[laughs] Speaking of that song and others, you guys always have a really great sense of humor about the whole metal thing. What’s your opinion of metal bands that are straight-faced the whole time?

Oh, I don’t know. I guess I don’t really have much of an opinion about it. I don’t really think about it too much. To each their own. They can do their thing… You know? I think it’s pretty funny.

[laughs]

[laughs] The almost like live action role play bands.

Doom and gloom. The corpse paint. I guess they probably think it’s funny, too.

They don’t think it’s funny. No.

I guess Norwegian black metal stuff —

It’s not funny. It’s so crazy; it’s so deep. Those guys are deep into it, and there’s no irony at all. There’s not; there’s no irony. There are bands that are just [sighs] way too serious. [imitates Heath Ledger’s Joker in The Dark Knight] “Why so serious?”

Yeah, exactly.

I can’t do it.

I love how they almost have a whole philosophy about it. It’s a lifestyle.

It is, to them. They take it very, very seriously. But yeah, I don’t… Come on.

[laughs]

That’s not how you want to approach it. That’s not how I want to approach life in general. It’s like, “Do you guys ever laugh?” What’s that like?

[laughs] It’s cold up there. Can’t waste energy laughing.

No, definitely.

Along with [the humor], you guys have these really ridiculous music videos. I think every single one has been kind of off the wall. Do you guys have a large hand in usually creating the scenarios?

Yeah, completely. The last one — the “Curl of the Burl” video — I wrote the whole screenplay for it.

Have you ever considered going into movies?

Not really. I don’t know; maybe in the future.

The Mastodon full-length feature film?

Oh, I’d love that. That would be cool. Kind of like Kiss Meets the Phantom of the Park.

You guys could have an extended puppet segment.

Yeah. I like puppets.

Yeah. What was it, “Deathbound”? Definitely one of my favorite videos of the year. It’s hilarious.

Yeah, pretty crazy. I like that. We don’t want to — I see people get mad about it, too.

Really? You mean about you guys being funny about it?

Yeah. They don’t like it; they don’t want it to be like that. They’re like, “No! It’s supposed to be like this!” When “Blood and Thunder” came out, everyone was just like, “It doesn’t match the subject matter at all!”

Wow, you’d think they were all English majors or something.

“Sorry!” They’re like, “I wanna see guys in boats killing whales!” I’m like, “Why you gotta be so literal all the time?” “It doesn’t make any sense! Why are there clowns? Why is there a bearded lady?” “Cause I like clowns.”

Well, was that song inspired by clowns at all? There could’ve been a backstory.

No. Right, yeah. On the Pequod [whaling ship in Moby-Dick], whatever it’s called.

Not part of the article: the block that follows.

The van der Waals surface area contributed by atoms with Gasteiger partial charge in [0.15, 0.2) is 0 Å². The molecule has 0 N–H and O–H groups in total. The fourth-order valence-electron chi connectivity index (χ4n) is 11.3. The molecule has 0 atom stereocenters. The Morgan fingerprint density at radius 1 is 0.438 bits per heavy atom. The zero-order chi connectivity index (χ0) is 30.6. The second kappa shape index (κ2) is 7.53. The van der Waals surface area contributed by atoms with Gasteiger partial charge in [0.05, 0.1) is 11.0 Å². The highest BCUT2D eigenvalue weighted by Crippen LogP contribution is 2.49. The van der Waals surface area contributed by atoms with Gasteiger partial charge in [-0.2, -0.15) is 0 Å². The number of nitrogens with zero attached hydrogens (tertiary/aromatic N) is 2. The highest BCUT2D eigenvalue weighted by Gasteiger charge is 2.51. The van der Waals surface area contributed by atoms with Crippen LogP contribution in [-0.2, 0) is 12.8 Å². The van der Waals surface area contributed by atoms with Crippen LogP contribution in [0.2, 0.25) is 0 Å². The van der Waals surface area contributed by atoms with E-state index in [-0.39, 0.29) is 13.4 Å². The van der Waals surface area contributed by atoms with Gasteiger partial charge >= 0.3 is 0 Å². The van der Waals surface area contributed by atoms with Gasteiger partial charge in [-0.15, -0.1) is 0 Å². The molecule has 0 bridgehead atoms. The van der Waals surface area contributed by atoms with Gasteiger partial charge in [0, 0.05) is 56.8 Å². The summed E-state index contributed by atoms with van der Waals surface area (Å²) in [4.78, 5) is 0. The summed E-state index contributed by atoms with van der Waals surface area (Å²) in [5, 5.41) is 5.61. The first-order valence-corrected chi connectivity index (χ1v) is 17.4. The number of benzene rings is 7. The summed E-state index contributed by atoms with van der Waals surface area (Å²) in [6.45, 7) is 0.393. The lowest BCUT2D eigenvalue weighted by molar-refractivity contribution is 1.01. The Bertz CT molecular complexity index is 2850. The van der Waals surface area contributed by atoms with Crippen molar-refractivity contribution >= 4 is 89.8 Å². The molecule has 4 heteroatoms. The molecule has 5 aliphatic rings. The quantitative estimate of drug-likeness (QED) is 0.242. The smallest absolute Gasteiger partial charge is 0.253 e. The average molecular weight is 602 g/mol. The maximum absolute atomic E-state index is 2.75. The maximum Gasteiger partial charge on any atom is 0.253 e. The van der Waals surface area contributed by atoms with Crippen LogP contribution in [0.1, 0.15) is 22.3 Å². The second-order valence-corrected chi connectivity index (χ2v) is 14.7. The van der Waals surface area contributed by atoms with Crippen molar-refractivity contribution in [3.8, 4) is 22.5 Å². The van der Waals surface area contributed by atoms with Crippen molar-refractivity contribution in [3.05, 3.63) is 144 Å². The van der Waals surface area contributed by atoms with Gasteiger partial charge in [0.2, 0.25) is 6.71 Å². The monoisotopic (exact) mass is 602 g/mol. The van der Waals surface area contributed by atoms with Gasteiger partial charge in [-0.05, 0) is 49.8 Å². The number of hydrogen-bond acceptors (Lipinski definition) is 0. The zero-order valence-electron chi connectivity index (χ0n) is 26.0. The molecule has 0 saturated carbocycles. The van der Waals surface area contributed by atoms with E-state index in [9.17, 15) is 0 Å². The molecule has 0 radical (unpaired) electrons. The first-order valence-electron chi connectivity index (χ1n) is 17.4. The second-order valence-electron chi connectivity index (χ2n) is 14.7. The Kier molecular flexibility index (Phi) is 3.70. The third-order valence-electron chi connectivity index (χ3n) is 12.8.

The what?

The Pequod.

Oh, the boat, yeah. I forgot.

Queequeg [character from the novel] is kind of a clown, right? He’s got face paint — grease painted up. No, there was no — “Blood and Thunder” is most about Moby-Dick out of any of the songs on the record. “Blood and Thunder” is a line taken from the book itself.

Did you — I’ve always been wanting to ask this to you guys — did you guys actually read all of Moby-Dick?

Yeah. I read the whole thing.

Nice. Good read?

Yeah. You should check it out.

Well, I’m an English major, so I feel like I have to at some point, probably. [laughs]

Yeah, you do. Have you read the Bible?

No.

You should read it.

I’ve read parts of the Old Testament.

Fuck the King James Version. You should check out the Mormon Bible.

Really? [laughs]

I scored one from a hotel recently. I haven’t read the whole thing yet, though.

What hotel were you in that had a Mormon Bible?

Dude, they’re seriously on the trail. They have billboards everywhere, like, “Look at me! I have a job! And I’m a Mormon! Look at me, I know how to work a lawnmower! I’m a Mormon!” I don’t understand who they’re talking to. What regular person out there — I’m not affected by that at all. They can put billboards up everywhere. It just doesn’t make sense to me. They have TV commercials, too. Now, their Bible’s next to the Gideons Bible in hotel rooms? They’re trying. They’re infiltrating. “Why read that Bible?” First of all, who’s reading those Bibles that are going into those hotel rooms. Who says, “Oh, I’ll read the Bible for a little while?” What’s the thought pattern there? Is it like, “We’re going to save people”? Chances are — I could see maybe in some destitute hole in the wall — Notel Motels or whatever — I could see maybe having it in there, and someone’s like opening the drawers to look for some misplaced heroin or something like that. They’re like “What’s this? A Bible. Maybe I should get my shit together. Get right with the Lord.” But in four or five star hotels, up at the top there, I don’t think you’re converting anybody. Those people are like [makes snorting sound], “I don’t need God in my life. I’ve got money!” Anyways, that’s my spiel about that.

Well, I have one more question real quick. Why doesn’t the octopus have any friends?

I’m not really sure. He’s never told me why. He just seems very alone.

Okay. I just didn’t want him to be sad for a bad reason.

I’m not sure if he’s even sad about it. He just doesn’t have any friends.

He’s a hermit.

Yeah. You always see him [mimes poking his head out from behind something] hugging a rock somewhere. Rocks are inanimate objects, so you can’t be friends with those. Although they did make a lot of money with the Pet Rock in the ’70s.

Pick up Mastodon’s new album, The Hunter.

For the band’s upcoming tour dates, check out their official website.